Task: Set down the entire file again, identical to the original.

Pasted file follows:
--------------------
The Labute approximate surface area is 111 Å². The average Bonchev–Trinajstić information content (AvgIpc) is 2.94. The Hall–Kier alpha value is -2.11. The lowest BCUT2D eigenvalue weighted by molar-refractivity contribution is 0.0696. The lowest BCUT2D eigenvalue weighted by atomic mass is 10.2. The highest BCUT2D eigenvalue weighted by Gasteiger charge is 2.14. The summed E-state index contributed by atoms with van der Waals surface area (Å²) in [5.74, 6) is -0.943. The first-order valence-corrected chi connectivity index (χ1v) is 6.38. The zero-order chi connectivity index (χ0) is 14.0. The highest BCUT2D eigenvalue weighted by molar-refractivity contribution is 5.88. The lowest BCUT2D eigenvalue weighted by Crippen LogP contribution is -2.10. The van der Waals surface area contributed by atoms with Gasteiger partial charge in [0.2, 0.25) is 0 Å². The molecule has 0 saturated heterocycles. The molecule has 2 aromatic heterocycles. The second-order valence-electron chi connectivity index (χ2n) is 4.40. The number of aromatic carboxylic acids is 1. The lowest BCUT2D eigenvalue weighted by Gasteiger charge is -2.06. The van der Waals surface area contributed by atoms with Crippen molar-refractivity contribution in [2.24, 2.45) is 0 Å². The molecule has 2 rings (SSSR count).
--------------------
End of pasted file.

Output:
The Labute approximate surface area is 111 Å². The average Bonchev–Trinajstić information content (AvgIpc) is 2.94. The Hall–Kier alpha value is -2.11. The lowest BCUT2D eigenvalue weighted by molar-refractivity contribution is 0.0696. The lowest BCUT2D eigenvalue weighted by atomic mass is 10.2. The highest BCUT2D eigenvalue weighted by Gasteiger charge is 2.14. The summed E-state index contributed by atoms with van der Waals surface area (Å²) in [5.74, 6) is -0.943. The first-order valence-corrected chi connectivity index (χ1v) is 6.38. The zero-order chi connectivity index (χ0) is 14.0. The highest BCUT2D eigenvalue weighted by molar-refractivity contribution is 5.88. The lowest BCUT2D eigenvalue weighted by Crippen LogP contribution is -2.10. The van der Waals surface area contributed by atoms with Gasteiger partial charge in [0.2, 0.25) is 0 Å². The molecule has 0 saturated heterocycles. The molecule has 2 aromatic heterocycles. The second-order valence-electron chi connectivity index (χ2n) is 4.40. The number of aromatic carboxylic acids is 1. The lowest BCUT2D eigenvalue weighted by Gasteiger charge is -2.06. The van der Waals surface area contributed by atoms with Crippen molar-refractivity contribution in [2.24, 2.45) is 0 Å². The molecule has 2 rings (SSSR count).